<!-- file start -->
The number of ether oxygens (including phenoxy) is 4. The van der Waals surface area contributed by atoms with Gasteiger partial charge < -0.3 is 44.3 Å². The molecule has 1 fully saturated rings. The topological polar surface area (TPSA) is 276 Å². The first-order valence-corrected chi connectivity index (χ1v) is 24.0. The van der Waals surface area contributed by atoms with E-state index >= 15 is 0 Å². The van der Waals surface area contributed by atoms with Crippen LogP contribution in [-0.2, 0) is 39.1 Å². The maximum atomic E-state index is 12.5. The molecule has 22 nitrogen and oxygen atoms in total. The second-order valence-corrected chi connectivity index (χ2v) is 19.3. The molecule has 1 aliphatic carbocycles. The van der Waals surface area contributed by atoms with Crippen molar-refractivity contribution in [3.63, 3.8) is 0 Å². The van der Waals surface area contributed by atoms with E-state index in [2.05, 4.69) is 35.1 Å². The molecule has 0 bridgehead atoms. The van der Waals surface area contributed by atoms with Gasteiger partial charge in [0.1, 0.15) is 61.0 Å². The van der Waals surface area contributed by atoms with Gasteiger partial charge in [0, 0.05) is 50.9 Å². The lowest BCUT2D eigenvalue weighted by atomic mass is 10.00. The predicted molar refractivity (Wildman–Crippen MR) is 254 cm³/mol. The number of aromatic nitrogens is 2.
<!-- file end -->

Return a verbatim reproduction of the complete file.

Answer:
The number of ether oxygens (including phenoxy) is 4. The van der Waals surface area contributed by atoms with Gasteiger partial charge < -0.3 is 44.3 Å². The molecule has 1 fully saturated rings. The topological polar surface area (TPSA) is 276 Å². The first-order valence-corrected chi connectivity index (χ1v) is 24.0. The van der Waals surface area contributed by atoms with E-state index >= 15 is 0 Å². The van der Waals surface area contributed by atoms with Crippen LogP contribution in [-0.2, 0) is 39.1 Å². The maximum atomic E-state index is 12.5. The molecule has 22 nitrogen and oxygen atoms in total. The second-order valence-corrected chi connectivity index (χ2v) is 19.3. The molecule has 1 aliphatic carbocycles. The van der Waals surface area contributed by atoms with Crippen molar-refractivity contribution in [3.63, 3.8) is 0 Å². The van der Waals surface area contributed by atoms with E-state index in [2.05, 4.69) is 35.1 Å². The molecule has 0 bridgehead atoms. The van der Waals surface area contributed by atoms with Gasteiger partial charge in [0.1, 0.15) is 61.0 Å². The van der Waals surface area contributed by atoms with Gasteiger partial charge in [0, 0.05) is 50.9 Å². The lowest BCUT2D eigenvalue weighted by atomic mass is 10.00. The predicted molar refractivity (Wildman–Crippen MR) is 254 cm³/mol. The number of aromatic nitrogens is 2.